Rich Tucker

There?s probably no news story that can knock the Runaway Bride or the Michael Jackson trial off our televisions. Her story has the toast, once offered for $1,300 on eBay. And he may be toast, depending on the whims of 12 jurors.

But if any story can surpass these, it would be a Clinton fund-raising scandal.

On May 10, jury selection began in the government?s case against David F. Rosen, a consultant from Chicago. The feds say Rosen filed false finance statements about the cost of a fundraising party he threw in August 2000. The event raised money to benefit the
Senate campaign of then-first lady Hillary Rodham Clinton.

The story, like all fundraising cases, is confusing. But Rosen says he spent about $400,000 holding the fundraiser. Another man, convicted felon Peter F. Paul, will testify that the event actually cost about $1.1 million.

If it?s true that Rosen falsified the statement, doing so would have made about $500,000 more ?hard money? available for Clinton?s campaign. That?s really small potatoes, since she spent about $30 million. Her Republican opponent Rick Lazio spent about $40 million.
What?s really funny is that the fundraising rule Clinton?s campaign may have violated no longer exists. Congress changed it as part of the 2002 McCain-Feingold legislation. The Rosen case will be nothing more than a time capsule, dug up to highlight the failings of our pre-reform campaign finance laws.

Of course, Sens. John McCain and Russ Feingold ?fixed? those failings.

Instead of our turn-of-the-century laws limiting ?hard money? and channeling ?soft money? to the big political parties, we now have what the lawmakers assure us is a much better system. Did you enjoy the attack ads launched last fall by ?Swift Boat Veterans for Truth,? ?moveon.org,? and dozens of similar groups? Thank McCain and Feingold.

In politics, money is like water. If you tamp it down in one place, it bubbles up somewhere else. So when McCain-Feingold banned unlimited donations to political parties, that money popped up in organizations known as 527s. Those organizations were political lightweights before 2002, since the Democratic and Republican parties held real political power.

But 527s raised more than $400 million for the 2004 election cycle. Almost three quarters of that money came from just 52 people. That includes Democratic bigwigs Peter Lewis ($16 million) and George Soros ($12 million).

For two reasons, most of that money ended up in negative ads. First, they work. Negative ads give the biggest bang for the buck.

Second, when the big contributions were being funneled through political parties, there was at least some check on what the ads would say. After all, a party is interested in appealing to the most people it can. It?s not going to risk turning off millions of potential voters with an overly harsh commercial. But a 527 is often reaching out to only one person -- the man who?s writing it a check. So it?s free to be as negative as it wants.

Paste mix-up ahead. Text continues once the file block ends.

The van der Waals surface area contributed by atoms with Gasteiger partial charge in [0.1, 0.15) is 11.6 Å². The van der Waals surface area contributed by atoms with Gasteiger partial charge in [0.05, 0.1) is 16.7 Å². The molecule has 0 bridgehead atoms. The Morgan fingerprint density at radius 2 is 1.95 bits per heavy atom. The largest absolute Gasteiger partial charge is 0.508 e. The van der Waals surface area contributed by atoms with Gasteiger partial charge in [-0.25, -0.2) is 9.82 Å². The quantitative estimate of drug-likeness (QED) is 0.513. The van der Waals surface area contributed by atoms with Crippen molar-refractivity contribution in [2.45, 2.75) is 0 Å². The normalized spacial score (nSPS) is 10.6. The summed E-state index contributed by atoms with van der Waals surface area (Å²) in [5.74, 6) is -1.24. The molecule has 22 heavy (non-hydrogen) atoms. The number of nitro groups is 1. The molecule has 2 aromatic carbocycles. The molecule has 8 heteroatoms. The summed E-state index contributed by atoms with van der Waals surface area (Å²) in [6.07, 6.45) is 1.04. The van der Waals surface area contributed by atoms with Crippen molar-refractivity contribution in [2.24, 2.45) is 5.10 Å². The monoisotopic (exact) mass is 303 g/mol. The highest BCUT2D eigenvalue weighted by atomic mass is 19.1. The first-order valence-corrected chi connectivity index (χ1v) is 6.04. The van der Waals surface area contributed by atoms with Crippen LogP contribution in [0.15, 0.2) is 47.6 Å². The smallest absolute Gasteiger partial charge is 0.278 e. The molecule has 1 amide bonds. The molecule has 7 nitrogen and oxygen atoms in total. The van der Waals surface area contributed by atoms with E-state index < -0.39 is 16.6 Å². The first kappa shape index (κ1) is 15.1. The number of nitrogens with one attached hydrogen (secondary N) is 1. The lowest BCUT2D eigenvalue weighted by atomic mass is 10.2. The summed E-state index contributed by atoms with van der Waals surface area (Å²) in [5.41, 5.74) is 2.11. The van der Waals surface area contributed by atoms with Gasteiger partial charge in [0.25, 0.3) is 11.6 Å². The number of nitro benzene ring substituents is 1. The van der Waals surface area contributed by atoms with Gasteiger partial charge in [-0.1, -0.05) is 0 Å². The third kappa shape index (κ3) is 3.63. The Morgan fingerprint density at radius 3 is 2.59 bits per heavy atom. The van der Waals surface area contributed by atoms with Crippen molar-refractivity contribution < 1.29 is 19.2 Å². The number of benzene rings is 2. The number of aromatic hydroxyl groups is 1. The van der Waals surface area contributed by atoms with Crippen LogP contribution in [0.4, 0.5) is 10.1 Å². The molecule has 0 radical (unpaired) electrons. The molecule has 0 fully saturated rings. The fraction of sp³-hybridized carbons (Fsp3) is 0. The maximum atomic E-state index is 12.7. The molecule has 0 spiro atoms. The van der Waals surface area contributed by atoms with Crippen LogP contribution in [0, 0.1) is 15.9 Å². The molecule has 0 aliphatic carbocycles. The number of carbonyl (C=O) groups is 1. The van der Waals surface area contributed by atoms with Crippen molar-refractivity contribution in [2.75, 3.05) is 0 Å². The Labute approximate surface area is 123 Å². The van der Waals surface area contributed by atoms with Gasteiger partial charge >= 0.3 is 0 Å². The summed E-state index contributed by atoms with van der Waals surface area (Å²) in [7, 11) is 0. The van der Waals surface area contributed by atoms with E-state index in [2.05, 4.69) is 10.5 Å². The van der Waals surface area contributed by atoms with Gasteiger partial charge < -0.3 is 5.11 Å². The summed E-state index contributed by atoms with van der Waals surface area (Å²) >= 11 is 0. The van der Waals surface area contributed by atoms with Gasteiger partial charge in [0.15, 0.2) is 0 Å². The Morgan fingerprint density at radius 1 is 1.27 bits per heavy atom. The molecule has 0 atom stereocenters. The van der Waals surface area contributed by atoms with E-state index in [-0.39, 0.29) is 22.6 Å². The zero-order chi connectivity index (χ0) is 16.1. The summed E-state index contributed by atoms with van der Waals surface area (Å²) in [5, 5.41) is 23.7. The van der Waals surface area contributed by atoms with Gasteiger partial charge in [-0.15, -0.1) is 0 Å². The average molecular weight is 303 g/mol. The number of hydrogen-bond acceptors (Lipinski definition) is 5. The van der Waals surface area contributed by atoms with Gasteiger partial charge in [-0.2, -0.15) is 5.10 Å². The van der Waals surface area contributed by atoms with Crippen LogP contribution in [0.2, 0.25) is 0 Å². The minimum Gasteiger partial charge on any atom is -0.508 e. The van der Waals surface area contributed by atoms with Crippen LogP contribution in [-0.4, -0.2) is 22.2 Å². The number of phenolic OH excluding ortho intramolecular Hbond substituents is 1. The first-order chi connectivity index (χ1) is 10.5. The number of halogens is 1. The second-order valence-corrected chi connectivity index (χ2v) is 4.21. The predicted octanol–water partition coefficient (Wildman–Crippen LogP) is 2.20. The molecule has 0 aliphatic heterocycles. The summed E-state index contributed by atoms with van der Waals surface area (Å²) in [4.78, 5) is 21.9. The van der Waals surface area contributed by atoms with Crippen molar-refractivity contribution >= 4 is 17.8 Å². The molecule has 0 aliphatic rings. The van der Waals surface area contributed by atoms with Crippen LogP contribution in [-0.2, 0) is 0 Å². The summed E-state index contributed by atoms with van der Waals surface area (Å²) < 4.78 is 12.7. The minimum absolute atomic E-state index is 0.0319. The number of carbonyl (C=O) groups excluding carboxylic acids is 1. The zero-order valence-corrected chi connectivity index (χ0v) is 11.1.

Meanwhile, one of the biggest failings of the pre-reform campaign finance system -- that it gave too much influence to extremely wealthy people -- has gone unaddressed.
Individual ?hard money? donations to candidates were limited to $1,000, but wealthy people could spend as much of their own money as they wanted. So we got billionaires including Ross Perot, Jon Corzine and Michael Huffington running for office, not because they were the most qualified, but because they were the richest people available. Today, our ?reformed? system gives the wealthy even more influence, as they can funnel tens of millions of dollars directly into negative advertising.

The Senate rules committee recently passed a measure to ?fix? this problem by regulating 527 groups. But that will never work. If money is blocked from flowing to 527s, it will simply surface somewhere else.

Real reform would allow anyone to donate any amount to any candidate at any time -- and every dollar would be public knowledge. The candidate would be able to spend the money in any way he wanted to, but he?d have to acknowledge the donation within 24 hours on a government Web site.

If a candidate can convince George Soros to write him a check for $10 million, so be it, as long as it?s instantly reported. All citizens would know who was giving donations to whom, and the government could fire all its campaign finance lawyers.

There will always be money in politics, so let?s have a real free market to regulate it.
Then we could leave the circus trials to Jennifer Wilbanks and Michael Jackson.


Rich Tucker

Rich Tucker is a communications professional and a columnist for Townhall.com.